Another "basic" is sweet potatoes, which I love in pretty much any form…except with marshmallows.  This year I followed a Bon Appetit recipe (also featured by Tyler Florence in his "ultimate Thanksgiving dinner" show) which combined roasted, mashed sweet potatoes and bananas with a brown sugar-pecan topping.  It was a hit, unbelievably, but I think I prefer them plain, in large pieces, with butter and maybe a bit of brown sugar.  Kinda boring.  Am I getting old?  Maybe I just miss Mom's cooking.  Ok, enough about food.
Every month of this year has snuck (is that a word?) up on me, and the holidays are no exception.  I can't believe we're at December.  In a few days it'll be the one year anniversary of Bruno's death (Dec. 9), and I still think of him almost every day, and mourn my carelessness and lack of attention.  Some nights I imagine him jumping onto the tall bed and settling in.  Sigh.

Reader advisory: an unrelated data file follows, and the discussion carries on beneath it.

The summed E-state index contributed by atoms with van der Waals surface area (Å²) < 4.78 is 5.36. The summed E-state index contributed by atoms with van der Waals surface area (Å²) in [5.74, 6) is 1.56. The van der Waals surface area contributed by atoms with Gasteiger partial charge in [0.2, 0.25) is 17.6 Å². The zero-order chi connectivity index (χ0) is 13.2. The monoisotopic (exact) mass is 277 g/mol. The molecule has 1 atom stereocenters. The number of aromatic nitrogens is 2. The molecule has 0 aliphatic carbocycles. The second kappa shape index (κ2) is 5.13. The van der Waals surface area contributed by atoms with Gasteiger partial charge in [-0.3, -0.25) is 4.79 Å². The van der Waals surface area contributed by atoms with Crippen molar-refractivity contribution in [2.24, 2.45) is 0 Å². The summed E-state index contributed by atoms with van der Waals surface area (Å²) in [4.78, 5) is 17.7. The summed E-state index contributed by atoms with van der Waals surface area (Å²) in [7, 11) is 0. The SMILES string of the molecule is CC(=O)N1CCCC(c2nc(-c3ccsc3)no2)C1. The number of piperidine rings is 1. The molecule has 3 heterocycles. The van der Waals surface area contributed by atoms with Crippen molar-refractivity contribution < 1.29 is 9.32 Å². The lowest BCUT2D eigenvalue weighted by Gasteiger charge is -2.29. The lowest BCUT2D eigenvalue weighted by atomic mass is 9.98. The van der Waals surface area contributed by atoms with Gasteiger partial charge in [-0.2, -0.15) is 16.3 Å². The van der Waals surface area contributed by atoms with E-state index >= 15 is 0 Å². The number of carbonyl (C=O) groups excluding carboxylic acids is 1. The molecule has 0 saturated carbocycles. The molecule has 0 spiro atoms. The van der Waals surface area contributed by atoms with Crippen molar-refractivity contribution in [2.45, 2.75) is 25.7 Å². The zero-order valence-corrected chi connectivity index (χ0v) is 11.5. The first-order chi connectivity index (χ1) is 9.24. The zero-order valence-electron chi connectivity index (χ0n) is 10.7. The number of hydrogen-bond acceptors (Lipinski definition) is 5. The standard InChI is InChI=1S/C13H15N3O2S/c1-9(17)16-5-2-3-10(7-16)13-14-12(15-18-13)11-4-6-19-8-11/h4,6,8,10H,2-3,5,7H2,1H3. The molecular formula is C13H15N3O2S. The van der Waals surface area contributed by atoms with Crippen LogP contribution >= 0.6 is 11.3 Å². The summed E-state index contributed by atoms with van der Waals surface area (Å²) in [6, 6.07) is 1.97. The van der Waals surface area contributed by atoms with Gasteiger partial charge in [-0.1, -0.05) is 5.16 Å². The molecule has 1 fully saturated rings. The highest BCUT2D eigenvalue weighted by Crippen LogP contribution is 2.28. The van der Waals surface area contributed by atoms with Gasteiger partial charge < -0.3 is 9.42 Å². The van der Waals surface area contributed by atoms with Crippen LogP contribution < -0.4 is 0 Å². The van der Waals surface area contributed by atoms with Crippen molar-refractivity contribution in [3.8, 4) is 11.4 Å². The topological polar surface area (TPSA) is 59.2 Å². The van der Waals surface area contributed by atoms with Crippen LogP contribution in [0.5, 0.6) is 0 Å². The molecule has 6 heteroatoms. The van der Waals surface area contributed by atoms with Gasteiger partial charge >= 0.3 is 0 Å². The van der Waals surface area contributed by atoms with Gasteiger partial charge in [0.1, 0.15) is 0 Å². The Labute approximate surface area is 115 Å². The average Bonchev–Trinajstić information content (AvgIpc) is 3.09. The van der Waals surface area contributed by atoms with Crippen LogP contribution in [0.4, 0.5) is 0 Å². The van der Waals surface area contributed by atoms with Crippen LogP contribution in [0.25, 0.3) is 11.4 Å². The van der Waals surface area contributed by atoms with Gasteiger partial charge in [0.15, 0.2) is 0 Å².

It's been a really interesting year, and I think I'll make it to 2009…if the move to a new place doesn't kill me first.  Now that I've made it to this point, I feel like the crusty old geezer that gets off the rocker on the front porch and goes on a whitewater rafting trip.  (I've had the privilege of taking that 90-year old man down the Snake River after his wife died.) It's been 2-1/2 years and perhaps a change is in order.  Although I've been "living it up", I can't help but wonder if I've just been biding time, waiting to get worse then die, rather than get better and see more of my dreams to reality.  I still have cancer, I still have to rest, but I've not really pushed myself to work off the weight I've gained, to "get a job" or seriously go back to school, to really go through my stuff and purge, to seriously write or blog or make art or…  I feel a renewed sense of urgency to jump to another level, to travel again, to rejoin the world instead of cleaning incessantly.